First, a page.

No, the Cross of Christ is no mere preliminary. It is no mere juridical act of appeasement followed by judicial exoneration and the lavishing of parting gifts. It is in truth the Revelation of God’s deepest nature, the expression in human, worldly, time-bound form of the Eternal One. But what can it possibly mean that God’s very inner life is best exposited in this brutalized way?

Jesus said “He who sees me sees the Father”. To “see” Jesus, according to the Gospels, is to look at the Cross. Not exclusively (since Resurrection is part of this event too), but focally, centrally. It is to view the Resurrection in and through the Crucifixion, which is why the Resurrected Christ is forever the “Lamb who was slain” and whose resurrected body still bears the marks of his grotesque torture. The Cross reveals to us that God, as love, is nothing more than pure gift. He is giving as such. He is descent and self-emptying sacrifice for the sake of the other as such. This is the essence of what the “Trinity” is and is thus also the essence of that divine life within us and of our nature’s truest end. He doesn’t “possess” these attributes as qualities like you and I possess this or that virtue. He IS those attributes.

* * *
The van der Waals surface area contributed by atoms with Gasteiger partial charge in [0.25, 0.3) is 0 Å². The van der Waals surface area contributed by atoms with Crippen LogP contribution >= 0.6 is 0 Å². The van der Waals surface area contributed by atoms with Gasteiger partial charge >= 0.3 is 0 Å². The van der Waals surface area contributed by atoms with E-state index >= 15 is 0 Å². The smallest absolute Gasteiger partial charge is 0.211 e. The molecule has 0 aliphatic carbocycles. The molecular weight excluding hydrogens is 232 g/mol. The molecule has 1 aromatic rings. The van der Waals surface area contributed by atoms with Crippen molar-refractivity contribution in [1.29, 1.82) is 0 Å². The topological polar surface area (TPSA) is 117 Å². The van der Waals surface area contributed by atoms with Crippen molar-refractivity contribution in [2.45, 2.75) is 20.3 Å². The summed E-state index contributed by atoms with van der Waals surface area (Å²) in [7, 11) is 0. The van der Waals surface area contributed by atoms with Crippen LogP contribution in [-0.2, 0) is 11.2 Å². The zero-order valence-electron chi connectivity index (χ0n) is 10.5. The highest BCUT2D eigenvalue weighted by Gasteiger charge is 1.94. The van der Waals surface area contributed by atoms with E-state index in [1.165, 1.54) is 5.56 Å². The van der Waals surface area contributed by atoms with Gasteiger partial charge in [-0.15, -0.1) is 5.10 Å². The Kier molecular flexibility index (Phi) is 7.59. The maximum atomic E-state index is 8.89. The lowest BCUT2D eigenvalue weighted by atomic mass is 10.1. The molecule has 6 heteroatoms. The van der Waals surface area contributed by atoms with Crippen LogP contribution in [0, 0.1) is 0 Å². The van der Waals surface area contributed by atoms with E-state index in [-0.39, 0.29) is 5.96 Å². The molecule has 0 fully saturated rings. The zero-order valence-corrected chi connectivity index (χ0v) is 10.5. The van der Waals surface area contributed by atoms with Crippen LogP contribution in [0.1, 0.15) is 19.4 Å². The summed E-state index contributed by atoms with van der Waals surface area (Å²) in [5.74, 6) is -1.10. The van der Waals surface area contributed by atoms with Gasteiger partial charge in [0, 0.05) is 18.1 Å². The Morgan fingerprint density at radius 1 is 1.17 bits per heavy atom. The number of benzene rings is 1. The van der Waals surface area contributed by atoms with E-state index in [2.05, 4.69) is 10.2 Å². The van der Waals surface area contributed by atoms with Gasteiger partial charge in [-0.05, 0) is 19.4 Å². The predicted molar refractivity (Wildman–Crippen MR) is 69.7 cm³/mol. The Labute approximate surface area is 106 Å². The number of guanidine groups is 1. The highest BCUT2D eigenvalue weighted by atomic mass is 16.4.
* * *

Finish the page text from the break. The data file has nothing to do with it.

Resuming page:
Christ reveals God; Christ is God; and Christ is eternally “marked” by his crucifixion. So, too, must we be so marked. This is the criterion for entrance into the Kingdom that I mentioned at the start. This is the meaning of the Easter season. We are not, as the Enneagram and Pottery Barn Chalice crowd inform us, “resurrection people”. If we are to be resurrected it is into this Kingdom, the Kingdom of “cross and resurrection”, and not into a Kingdom marked through and through by the sign of bourgeois comfort. We are not “saved” just because we gave some vague, and nominal assent to a theological proposition, which we then label as “faith”. If we are to be resurrected at all it will be as crucified and resurrected. There is no other path. And it is precisely the counter-mark of the Antichrist to imagine that there is. Joel Osteen and Paula White have our President’s ear. But they reject the way of the Cross and embrace the way of Mammon. They both have perfect teeth—and they are antichrists.